Banks prove competition flaw

Competition favours the consumer. This is the gospel according to right-wing economists and their political wing, the Progressive Democrats. And who could argue with that? Sure, look at Ryanair.

Before Ryanair, the popular belief goes, Aer Lingus were charging a million, billion pounds to get to London. Now you can fly for a cent. Case closed.

The idea here is that if there is one of something – a monopoly – consumers get fleeced. If there’s more than one – consumers are laughing.

And this is actually what happens. Some of the time. But there’s a flaw in this argument. A big flaw.

I’ll let the father of free market economics, Adam Smith (1723-1790) tell you what it is: “People of the same trade seldom meet together, even for merriment and diversion, but the conversation ends in a conspiracy against the public, or in some contrivance to raise prices”.

Roughly, this means that when the scope to lower prices and still make a profit ceases to work, traders will tend to strike an agreement, spoken or unspoken, to keep prices up.

Consider the Irish banking industry. There’s loads of different banks on Ireland’s main streets.

Yet, according to the banking union, the IBOA, research shows that Irish banks are the most profitable in Europe and in some cases they are twice or three times as profitable as their European counterparts. That doesn’t sound like cut-throat competition. Now why would that be, do you think?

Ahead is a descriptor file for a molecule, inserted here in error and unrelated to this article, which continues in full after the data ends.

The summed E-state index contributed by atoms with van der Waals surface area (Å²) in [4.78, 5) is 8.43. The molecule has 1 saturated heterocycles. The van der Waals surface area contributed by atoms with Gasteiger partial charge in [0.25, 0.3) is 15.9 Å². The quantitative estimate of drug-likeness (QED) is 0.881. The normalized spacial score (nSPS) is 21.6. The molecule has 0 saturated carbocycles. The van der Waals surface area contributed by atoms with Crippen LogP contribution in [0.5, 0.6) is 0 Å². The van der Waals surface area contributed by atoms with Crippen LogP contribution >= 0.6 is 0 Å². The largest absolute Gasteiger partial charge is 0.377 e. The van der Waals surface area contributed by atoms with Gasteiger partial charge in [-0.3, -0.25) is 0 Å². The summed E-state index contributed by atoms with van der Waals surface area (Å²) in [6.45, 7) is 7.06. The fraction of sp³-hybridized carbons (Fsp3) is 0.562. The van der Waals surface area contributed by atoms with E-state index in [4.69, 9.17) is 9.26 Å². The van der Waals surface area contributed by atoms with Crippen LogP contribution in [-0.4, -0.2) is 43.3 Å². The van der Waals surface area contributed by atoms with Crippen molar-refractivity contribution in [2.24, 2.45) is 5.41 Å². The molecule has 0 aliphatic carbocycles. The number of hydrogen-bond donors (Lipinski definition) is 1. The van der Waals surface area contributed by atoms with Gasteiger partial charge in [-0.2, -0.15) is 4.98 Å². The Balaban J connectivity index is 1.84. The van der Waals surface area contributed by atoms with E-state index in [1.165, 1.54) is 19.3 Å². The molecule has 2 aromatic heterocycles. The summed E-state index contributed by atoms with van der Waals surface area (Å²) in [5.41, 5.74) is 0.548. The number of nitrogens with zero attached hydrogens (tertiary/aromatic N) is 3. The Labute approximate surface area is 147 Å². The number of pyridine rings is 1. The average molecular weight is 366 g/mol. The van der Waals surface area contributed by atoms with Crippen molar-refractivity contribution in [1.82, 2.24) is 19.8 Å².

I have no evidence that there is a secret cartel of banks in this country. Yet nobody’s rocking the boat with drastic price cuts. Bank of Scotland caused a bit of a stir when it entered the mortgage market. A lot of the banks suddenly found that they could reduce rates.

I’m not saying that competition (or capitalism) doesn’t work. I’m saying that it doesn’t always work. The simplistic mindset of ‘privatise everything, deregulate everything’ (the PD mindset) won’t work without the intervention of intelligence and common sense.


I’ve come back to life

A few weeks ago I wrote about how I had been considered dead by the NUJ for the past eighteen months.

Well, I’ve been revived. I received a nice leader from the head of the NUJ Seamus Dooley congratulating me on my existence, saying sorry (even though it wasn’t the NUJ’s fault) and reinstating me as a member.

Seamus gently reprimanded me for not naming the bank involved who had originally declared me dead. He wrote to them to find out what had happened.

The bank then wrote to me (this is getting complicated) putting their hands up, saying the words ‘account closed’ had become mixed up with ‘payer deceased’. Maybe they meant that I was a dead loss.

And, lo and behold, they included a cheque for some 250 odd euro to cover the time that I wasn’t a member of the NUJ.

What should I do with it?

The money is not mine, I saved the same amount by not paying my membership. It’s not the NUJ’s, after all I wasn’t a member. And I’m not giving it back to the bank. So I have decided to forward it to Concern for their Niger appeal.

And should I now name the bank? I didn’t name it when it messed up. If I name it now because it made amends, I’ll feel a bit of a wuss.

So I’ll keep it a secret. They’ll know in their hearts they did the right thing. Isn’t that good enough?